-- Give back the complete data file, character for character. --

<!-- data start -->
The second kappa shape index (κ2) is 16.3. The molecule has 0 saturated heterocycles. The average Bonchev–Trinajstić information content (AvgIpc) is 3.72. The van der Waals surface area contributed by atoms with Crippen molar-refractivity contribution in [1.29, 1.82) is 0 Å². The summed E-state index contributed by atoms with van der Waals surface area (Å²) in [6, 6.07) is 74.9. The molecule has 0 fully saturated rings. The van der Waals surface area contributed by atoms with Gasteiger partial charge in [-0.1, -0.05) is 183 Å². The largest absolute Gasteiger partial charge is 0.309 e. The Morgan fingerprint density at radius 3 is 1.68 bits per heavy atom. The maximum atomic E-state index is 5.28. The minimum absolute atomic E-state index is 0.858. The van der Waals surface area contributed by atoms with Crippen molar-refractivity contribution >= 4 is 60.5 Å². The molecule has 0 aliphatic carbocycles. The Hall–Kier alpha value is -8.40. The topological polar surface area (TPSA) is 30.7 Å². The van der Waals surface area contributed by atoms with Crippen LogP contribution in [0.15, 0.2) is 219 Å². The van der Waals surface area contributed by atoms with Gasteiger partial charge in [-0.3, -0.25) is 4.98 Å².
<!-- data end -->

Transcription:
The second kappa shape index (κ2) is 16.3. The molecule has 0 saturated heterocycles. The average Bonchev–Trinajstić information content (AvgIpc) is 3.72. The van der Waals surface area contributed by atoms with Crippen molar-refractivity contribution in [1.29, 1.82) is 0 Å². The summed E-state index contributed by atoms with van der Waals surface area (Å²) in [6, 6.07) is 74.9. The molecule has 0 fully saturated rings. The van der Waals surface area contributed by atoms with Gasteiger partial charge in [-0.1, -0.05) is 183 Å². The largest absolute Gasteiger partial charge is 0.309 e. The Morgan fingerprint density at radius 3 is 1.68 bits per heavy atom. The maximum atomic E-state index is 5.28. The minimum absolute atomic E-state index is 0.858. The van der Waals surface area contributed by atoms with Crippen molar-refractivity contribution >= 4 is 60.5 Å². The molecule has 0 aliphatic carbocycles. The Hall–Kier alpha value is -8.40. The topological polar surface area (TPSA) is 30.7 Å². The van der Waals surface area contributed by atoms with Crippen LogP contribution in [0.15, 0.2) is 219 Å². The van der Waals surface area contributed by atoms with Gasteiger partial charge in [-0.3, -0.25) is 4.98 Å².